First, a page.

Supreme Court Asked To Settle Battle Over Courtroom Ban On Phones, Computers

Image courtesy of Adam Fagen

For more than 35 years, states have been allowed to let cameras in the courtroom, but some courts have enacted full bans — not just on TV cameras and photographers but on all electronic devices, and at all times. A Michigan man thinks this is going too far, and has officially petitioned the Supreme Court to settle the matter.

The particular cellphone ban at issue here involves Saginaw County, MI, where in 2013 the court’s judges issued an administrative order [PDF] banning “any device capable of communicating information from one person to another,” which not only means cellphones, but computers of all sorts, and the ever-popular two-way radios.

As the court’s website indicates, this prohibition doesn’t just cover the courtroom, but entire swaths of the four-story courthouse building. Judges can — and have — exempted individuals from this ban, but the court’s default position is that electronic devices are not welcome.

In 2014, a Michigan man named Robert McKay — a critic of such restrictive courtroom policies — filed suit in federal court, alleging that these blanket prohibition on electronic devices violate the First, Fifth, and Fourteenth Amendments.

McKay proved unsuccessful at the District Court level, with the judge pointing out that federal appeals courts had upheld bans that prohibited the public from attending certain legal proceedings, like deportation hearings, let alone being able to record them with their phones or other devices.

“In contrast, McKay may attend the judicial proceedings in the Saginaw County Courthouse,” explained the District Court judge. “He can attend, observe, and take notes on the proceedings. The only prohibited action is recording the proceedings via personal electronic devices.”

The District Court also concluded that McKay lacked standing to bring the case because the cellphone ban had not yet harmed him and he faced no “credible threat of prosecution.”

In 2016, the Sixth Circuit Court of Appeals agreed, and concluded in order for McKay to demonstrate that the cellphone ban was so chilling of free speech that it granted him standing before he’d actually been harmed by the rule, he would have to show other factors. Is there a history of enforcement of this rule against others? Has he received warning letters? Is there something about this rule that makes it more likely for it to be enforced than others?

McKay contends that these criteria are too restrictive and alleges that they conflict with Circuit Court rulings in other parts of the country. He points to a Seventh Circuit ruling from 2010, which acknowledged that the plaintiffs in that case had not yet been injured by the statute in question, “but the existence of a statute implies a threat to prosecute, so pre-enforcement challenges are proper, because a probability of future injury counts as ‘injury’ for the purpose of standing.”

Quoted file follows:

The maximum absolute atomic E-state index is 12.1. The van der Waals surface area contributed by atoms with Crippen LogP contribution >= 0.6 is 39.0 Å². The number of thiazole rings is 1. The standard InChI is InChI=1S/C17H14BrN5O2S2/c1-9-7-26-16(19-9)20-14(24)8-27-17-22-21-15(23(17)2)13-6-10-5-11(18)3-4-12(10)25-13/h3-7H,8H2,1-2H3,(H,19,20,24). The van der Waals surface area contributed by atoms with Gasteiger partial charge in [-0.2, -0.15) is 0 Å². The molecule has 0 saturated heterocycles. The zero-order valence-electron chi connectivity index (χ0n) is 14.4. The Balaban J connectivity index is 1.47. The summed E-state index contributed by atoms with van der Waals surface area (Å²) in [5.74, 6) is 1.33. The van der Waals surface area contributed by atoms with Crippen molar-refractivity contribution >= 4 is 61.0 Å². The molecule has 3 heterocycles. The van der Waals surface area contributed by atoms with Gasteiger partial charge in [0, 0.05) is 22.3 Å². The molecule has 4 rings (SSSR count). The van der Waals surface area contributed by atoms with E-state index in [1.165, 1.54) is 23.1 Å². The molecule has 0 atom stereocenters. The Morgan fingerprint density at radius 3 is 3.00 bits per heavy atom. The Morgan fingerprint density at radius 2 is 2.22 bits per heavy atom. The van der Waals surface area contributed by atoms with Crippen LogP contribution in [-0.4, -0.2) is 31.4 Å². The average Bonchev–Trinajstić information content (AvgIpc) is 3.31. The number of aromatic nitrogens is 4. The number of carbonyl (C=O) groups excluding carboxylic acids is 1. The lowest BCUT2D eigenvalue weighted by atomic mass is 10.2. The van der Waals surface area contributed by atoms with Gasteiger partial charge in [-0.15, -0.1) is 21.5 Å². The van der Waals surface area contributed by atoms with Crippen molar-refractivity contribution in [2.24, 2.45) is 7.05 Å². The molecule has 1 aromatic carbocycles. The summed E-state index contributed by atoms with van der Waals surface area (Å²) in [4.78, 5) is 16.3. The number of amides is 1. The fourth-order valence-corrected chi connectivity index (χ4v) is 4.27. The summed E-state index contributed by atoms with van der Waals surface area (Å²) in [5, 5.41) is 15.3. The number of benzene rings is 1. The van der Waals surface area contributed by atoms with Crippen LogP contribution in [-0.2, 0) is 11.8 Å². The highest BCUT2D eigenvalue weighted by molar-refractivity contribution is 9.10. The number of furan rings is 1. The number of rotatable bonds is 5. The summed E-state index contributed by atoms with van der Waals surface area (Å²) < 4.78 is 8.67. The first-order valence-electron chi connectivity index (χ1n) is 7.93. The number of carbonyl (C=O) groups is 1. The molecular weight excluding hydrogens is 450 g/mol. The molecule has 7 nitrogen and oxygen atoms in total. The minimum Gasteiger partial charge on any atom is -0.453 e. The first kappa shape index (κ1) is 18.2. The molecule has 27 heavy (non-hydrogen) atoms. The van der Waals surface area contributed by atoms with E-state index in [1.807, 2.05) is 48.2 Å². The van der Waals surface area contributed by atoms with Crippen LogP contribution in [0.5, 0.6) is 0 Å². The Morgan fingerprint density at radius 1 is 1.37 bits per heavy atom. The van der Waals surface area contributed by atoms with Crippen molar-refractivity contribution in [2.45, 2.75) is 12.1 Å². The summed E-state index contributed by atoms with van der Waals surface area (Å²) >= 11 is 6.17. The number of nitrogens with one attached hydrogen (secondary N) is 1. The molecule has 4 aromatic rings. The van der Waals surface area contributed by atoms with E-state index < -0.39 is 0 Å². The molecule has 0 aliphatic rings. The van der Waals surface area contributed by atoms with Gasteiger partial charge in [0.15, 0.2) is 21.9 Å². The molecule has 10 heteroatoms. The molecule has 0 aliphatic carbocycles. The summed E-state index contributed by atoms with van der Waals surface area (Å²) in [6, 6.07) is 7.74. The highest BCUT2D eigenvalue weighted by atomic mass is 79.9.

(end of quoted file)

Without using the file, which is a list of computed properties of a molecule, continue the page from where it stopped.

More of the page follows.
Similarly, in 2003 the Ninth Circuit noted that a plaintiff can show “an actual and well-founded fear that the law will be enforced” against them if their “intended speech arguably falls within the statute’s reach.”

In his petition [PDF] to the Supreme Court, McKay argues that, based on precedent, if he’d brought this lawsuit in a different federal court circuit, “his claim would not have been barred for lack of standing but would have proceeded to a merits hearing.” And because it’s the job of the Supremes to sort out disagreements between the various circuits, he argues that this case is an “ideal vehicle” to resolve this issue.

Even if the Supreme Court were to find that McKay does have standing to challenge the cellphone ban, he’d still have to demonstrate that the rule chills free speech as he alleges.

McKay’s position is that, because there is a constitutional right to access court proceedings, and a right to record public officials conducting public business in a public forum, “there is a First Amendment right to publicly record courtroom proceedings.”

“Recording and disseminating court proceedings serves the cardinal First Amendment value of protecting and promoting the free discussion of government affairs,” argues the petition, which does concede that there are “reasonable limits” on this right to record judicial proceedings.

However, McKay believes that such limits and restrictions must be narrowly tailored for situations where shielding certain proceedings from public view serves an important purpose, as opposed to merely preventing people from recording a public hearing.

“If a courtroom is legitimately closed to the public, then it should be closed to recording as well,” acknowledges McKay. “But in the absence of extenuating circumstances, this Court should hold that the First Amendment protects a right to record public courtroom proceedings occurring in a public place.”

It’s now up to the Supreme Court justices to decide if they want to take up any of the issues presented in McKay’s petition or if they choose to let the Sixth Circuit ruling stand.

Of course, it’s worth noting that the Supreme Court bars phones, cameras, and recording of any kind when it is hearing oral arguments, though it does make transcripts and audio recordings available to the public for free.

That’s why, in 2014, HBO’s Last Week Tonight made available this footage of dogs dressed up as SCOTUS justices, so that people could put video to those audio files:

[via Courthouse News]

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